And why not? Jabberwocky has a stage and the high sachoolers have their own clothes. Why not put on a musical show? The school is a chock a block of singers and dancers and musicians all waiting to perform…anytime and anywhere. Why wait for Buchanan High to set up another auditorium concert just for  adoring parents? Jabberwocky gives them an opportunity to branch out and play to the public even if much of the public are young enough to be their kid brothers and sisters (sometimes they are).

No one will ever confuse this setting with American Idol, but then there are also no wonky judges telling the participants they look like bugs either. The performances are part Ringling Brothers, part Broadway, a little bit of Ed Sullivan (spinning plates and ventriloquists) and all kitsch. The shows draw in a massive number of neighborhood regulars who would otherwise have a reflexive gag sensation at the mere mention of the word “children”.

To lend more chaos than constructiveness are several of Holly’s friends from school. There is MACK her erstwhile boyfriend, shy beyond comprehension except when he’s singing on stage. Then watch out because this kid has a set of pipes on him. Nothing like belting out Kipling’s Just So Stories in a Frankie Valli falsetto. He has butterflies in his stomach when HE IS NOT performing. Otherwise he spends most of his time in the corner reading picture books since that’s what he wants to write one day. Little kids are always asking him where the bathroom is. He does not know why.

There is FIONA whose father manages the large chain bookstore several blocs away. She hangs out with Holly because the book selection at Jabberwocky is far greater and the store is much friendlier. Her father refuses to allow any form of entertainment at his store. He says it scares customers away. Actually the parents and kids that frequent her father’s store scare her. Fiona adds a whole new dimension to the word “overacting” especially when she dances to her own choreographed version of “Good Night Moon”.

There is EDNA, goofy class clown of her school by day but stone cold intellectual whenever she sets foot in the store. No one understands how she can go from Lucy Ricardo at Buchanan High to imperial, haughty, and rude performance artist LUCRETIA. At Jabberwocky her character has the bedside manner of a bag of rusty nails. Her act is part Norma Desmond, Diageliev, Cruella DeVille, and Cher. She does not understand why the kids love her performance because it is so French salon. She also spends boatloads of money at Jabberwocky trying to complete her Maisey collection.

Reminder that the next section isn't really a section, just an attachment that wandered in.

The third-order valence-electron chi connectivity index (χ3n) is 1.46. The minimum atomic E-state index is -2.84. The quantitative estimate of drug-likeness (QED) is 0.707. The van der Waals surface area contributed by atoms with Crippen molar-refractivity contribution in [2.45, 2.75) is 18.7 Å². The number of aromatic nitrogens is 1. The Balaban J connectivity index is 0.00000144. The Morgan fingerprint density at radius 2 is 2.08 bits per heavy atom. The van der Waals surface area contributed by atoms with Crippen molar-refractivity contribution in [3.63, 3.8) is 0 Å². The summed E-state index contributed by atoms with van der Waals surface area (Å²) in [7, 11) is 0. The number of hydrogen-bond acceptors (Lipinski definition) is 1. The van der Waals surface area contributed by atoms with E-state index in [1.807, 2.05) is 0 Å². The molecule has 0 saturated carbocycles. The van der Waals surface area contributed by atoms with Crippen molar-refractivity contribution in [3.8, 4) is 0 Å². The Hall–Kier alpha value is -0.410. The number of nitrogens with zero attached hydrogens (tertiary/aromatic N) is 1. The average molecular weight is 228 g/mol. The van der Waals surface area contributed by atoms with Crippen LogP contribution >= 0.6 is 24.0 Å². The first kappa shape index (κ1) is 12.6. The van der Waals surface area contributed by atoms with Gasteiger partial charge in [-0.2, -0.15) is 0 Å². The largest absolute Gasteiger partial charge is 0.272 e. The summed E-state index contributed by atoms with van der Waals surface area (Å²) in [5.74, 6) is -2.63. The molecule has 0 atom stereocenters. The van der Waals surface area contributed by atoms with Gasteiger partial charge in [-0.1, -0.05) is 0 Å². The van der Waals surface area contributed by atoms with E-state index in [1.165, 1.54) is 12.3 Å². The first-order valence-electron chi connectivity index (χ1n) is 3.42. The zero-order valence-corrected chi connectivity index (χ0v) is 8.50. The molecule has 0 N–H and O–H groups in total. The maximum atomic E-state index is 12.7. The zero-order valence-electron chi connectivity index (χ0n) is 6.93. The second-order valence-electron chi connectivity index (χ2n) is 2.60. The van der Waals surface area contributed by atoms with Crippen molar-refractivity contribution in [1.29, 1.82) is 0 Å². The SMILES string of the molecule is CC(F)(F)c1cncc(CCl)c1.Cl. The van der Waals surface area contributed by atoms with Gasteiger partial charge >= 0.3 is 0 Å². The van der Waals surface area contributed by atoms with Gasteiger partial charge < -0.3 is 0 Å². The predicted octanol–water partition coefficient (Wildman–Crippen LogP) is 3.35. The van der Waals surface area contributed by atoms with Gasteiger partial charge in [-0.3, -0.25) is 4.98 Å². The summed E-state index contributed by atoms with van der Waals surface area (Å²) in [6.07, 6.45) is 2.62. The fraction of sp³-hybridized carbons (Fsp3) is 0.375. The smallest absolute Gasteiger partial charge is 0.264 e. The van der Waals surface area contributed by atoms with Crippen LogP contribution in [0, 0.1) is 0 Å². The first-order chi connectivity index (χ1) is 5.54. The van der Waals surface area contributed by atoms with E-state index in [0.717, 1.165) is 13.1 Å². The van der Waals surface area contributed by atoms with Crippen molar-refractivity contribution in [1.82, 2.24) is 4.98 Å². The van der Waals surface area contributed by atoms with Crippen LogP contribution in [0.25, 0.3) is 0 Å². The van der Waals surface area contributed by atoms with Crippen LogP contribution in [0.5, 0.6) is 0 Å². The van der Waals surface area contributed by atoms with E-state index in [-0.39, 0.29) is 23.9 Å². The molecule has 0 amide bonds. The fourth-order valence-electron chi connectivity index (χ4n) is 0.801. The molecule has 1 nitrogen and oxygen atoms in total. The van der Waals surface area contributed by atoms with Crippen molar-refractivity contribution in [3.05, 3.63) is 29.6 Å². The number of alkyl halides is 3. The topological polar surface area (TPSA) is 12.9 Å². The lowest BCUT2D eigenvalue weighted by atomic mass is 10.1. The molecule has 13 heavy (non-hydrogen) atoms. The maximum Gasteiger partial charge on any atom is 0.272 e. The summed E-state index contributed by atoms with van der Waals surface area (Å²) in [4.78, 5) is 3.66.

Let’s not forget Cecilia Pendragon, owner of Jabberwocky. A former student of Buchanan High, she now runs Jabberwocky as if it were the Julliard of the West Coast. It a comedy club but without the comedy, the liquor license, or the hecklers, but everyone gets a shot at performing. While she has been known to walk around the store strumming a banjo, her talent remains keeping the doors open and the talent flowing from Buchanan High and other schools.

Sure there are youngsters crying in the audience and parents in search of wayward children. Sure there is that constant clatter of next door construction and next door barking and meowing and rusty pipes that come in whenever someone needs a bass in the background. But this unintended wall of sound does not disturb any of the performers, customers, authors or salesmen. In fact it offers a respite from the wailing of two year olds using board books as teething tools.

In creating a series around the chaotic environment of a children’s book store and the assorted eccentric characters frequenting it, we fall directly in line with those closed surroundings already on the air: Suite Life of Zack and Cody, Hanna Montana, That’s so Raven, I Carly, Naked Brothers Band. With Coming of Age we have the ability to highlight different musical performances in each episode while the winning personalities and talents of Holly and her main friends act as the energetic backbone for it all. It’s an odd way to sneak in the idea of a weekly variety show with singers and dancers and pets and rusty pipes, but it is worth a shot. Oh yes, there is something downstairs in the basement!